At the DUP conference last month, the party published a paper entitled No Child Left Behind, a study into educational underachievement in Northern Ireland. The document was researched and written by the North Down party councillor, Peter Martin, who consulted with many educationalists ahead of producing the paper.
The report can be accessed via the link at the bottom of this article.
Peter Martin’s paper is a welcome addition to the body of work being developed on the theme of tackling educational underachievement. It should help advance the debate beyond simply repeating fixed positions on academic selection, focusing instead on proposals based on the core principle of treating all of our children equally. Being serious about that as an objective, of not leaving any children behind, compels us to examine not only what existing practices make that outcome more (or less) likely but what additional proposals can and must be considered to close the gaps.
In the DUP document, there are short chapters addressing themes ranging from ‘Why are early learning interventions so important?’ to ‘The impact of Socio-Economic Factors’ and a section entitled ‘Issues to consider’ which looks at parental aspirations and attitudes and the absence of male role models for working class boys. Further sections explore the issues of Attendance and Punctuality, Quality of Teaching and Learning, Leadership and Governance in Schools, Piecemeal adoption of Best Practice and Attachment Disorders.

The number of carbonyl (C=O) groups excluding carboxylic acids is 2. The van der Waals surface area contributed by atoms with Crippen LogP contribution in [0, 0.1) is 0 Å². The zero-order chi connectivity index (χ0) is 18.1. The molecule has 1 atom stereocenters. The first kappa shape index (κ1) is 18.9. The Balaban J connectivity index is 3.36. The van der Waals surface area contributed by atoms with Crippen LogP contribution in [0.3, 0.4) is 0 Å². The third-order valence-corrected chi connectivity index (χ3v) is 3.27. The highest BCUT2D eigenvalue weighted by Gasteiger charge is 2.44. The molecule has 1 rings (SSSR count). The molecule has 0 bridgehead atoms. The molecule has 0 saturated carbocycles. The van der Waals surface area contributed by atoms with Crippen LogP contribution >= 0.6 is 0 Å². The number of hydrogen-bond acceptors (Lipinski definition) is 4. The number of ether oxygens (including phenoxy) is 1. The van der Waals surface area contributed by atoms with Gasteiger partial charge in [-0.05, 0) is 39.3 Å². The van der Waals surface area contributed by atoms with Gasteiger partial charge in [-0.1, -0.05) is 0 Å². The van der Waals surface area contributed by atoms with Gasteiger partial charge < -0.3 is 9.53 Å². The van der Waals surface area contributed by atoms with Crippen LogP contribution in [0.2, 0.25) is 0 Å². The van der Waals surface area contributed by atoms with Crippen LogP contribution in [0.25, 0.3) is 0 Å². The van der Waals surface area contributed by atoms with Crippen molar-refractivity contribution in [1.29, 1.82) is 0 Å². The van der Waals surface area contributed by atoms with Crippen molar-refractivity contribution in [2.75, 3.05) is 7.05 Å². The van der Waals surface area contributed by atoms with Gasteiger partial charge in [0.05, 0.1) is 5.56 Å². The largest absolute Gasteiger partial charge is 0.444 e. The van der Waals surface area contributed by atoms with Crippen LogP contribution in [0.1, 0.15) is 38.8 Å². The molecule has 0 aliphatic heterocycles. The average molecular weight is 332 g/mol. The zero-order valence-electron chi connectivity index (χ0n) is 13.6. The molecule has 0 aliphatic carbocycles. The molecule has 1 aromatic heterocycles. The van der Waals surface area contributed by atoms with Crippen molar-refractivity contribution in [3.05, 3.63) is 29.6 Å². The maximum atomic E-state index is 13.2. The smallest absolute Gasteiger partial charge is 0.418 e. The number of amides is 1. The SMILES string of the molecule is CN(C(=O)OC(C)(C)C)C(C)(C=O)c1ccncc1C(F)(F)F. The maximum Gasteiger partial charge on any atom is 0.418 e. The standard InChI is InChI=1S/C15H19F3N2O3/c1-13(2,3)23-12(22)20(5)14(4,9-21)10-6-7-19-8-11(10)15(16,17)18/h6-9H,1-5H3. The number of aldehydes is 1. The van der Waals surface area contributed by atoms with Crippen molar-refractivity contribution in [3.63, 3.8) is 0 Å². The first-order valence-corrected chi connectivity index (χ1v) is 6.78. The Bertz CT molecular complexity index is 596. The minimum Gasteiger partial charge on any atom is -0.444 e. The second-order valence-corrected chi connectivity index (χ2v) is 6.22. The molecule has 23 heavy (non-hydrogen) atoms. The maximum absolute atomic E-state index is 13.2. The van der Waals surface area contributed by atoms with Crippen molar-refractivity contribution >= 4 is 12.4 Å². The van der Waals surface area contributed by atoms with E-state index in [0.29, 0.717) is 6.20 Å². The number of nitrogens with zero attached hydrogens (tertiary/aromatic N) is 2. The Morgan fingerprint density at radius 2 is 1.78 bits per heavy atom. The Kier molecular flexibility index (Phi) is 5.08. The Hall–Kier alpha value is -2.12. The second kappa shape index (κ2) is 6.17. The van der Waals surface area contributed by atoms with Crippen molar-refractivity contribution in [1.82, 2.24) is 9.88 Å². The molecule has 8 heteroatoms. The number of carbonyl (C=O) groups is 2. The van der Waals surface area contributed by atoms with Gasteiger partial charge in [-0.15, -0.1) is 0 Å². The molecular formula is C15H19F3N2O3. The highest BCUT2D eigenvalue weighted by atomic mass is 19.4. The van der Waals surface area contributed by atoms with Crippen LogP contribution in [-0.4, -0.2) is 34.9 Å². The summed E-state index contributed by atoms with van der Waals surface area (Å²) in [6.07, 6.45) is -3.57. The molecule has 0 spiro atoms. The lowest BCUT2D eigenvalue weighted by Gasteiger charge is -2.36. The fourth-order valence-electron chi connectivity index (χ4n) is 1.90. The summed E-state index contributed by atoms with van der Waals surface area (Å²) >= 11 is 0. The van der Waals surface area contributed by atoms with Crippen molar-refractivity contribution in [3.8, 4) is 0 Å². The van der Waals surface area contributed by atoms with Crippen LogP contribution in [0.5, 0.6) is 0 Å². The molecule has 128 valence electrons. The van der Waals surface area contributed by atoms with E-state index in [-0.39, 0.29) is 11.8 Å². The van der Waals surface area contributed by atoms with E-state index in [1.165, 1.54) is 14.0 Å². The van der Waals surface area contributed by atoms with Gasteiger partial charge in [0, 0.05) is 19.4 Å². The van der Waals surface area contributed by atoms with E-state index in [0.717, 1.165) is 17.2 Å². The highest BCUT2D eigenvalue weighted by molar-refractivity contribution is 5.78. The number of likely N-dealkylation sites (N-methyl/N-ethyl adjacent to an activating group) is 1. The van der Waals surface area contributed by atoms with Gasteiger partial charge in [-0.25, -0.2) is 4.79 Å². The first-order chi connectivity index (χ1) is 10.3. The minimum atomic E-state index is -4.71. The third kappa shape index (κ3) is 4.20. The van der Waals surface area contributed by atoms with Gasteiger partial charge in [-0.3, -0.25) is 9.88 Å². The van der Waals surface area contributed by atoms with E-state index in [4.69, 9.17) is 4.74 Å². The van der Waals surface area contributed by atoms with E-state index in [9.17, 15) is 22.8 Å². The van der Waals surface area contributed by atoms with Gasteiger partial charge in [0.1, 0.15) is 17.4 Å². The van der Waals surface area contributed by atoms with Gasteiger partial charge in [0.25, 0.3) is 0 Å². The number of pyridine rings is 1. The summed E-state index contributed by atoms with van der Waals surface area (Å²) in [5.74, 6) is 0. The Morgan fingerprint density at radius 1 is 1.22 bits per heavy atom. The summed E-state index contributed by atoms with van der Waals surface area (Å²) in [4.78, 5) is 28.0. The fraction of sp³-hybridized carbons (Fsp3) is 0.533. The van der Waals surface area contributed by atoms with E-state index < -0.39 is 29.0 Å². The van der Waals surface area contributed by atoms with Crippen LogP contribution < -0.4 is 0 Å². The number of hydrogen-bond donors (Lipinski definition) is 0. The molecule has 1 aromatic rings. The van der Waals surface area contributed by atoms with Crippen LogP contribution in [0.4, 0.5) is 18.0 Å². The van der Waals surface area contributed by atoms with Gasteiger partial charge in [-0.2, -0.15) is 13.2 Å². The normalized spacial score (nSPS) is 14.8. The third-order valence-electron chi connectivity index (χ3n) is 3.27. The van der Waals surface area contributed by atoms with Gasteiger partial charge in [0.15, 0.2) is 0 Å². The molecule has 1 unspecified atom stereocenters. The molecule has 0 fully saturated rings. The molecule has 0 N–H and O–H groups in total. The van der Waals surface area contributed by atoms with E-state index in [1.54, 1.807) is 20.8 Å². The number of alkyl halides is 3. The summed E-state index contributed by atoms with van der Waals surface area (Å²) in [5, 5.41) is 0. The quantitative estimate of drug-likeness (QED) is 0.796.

The report noted both the poor performance of working class Protestant boys in our system and the fact that Catholics form the vast majority of working class boys failing to secure basic qualifications before leaving school, a theme which I have written about on Slugger recently.
Educational Underachievement doesn't effect just Protestant or Catholic kids. It effects all. We need to work together on solution. #dup16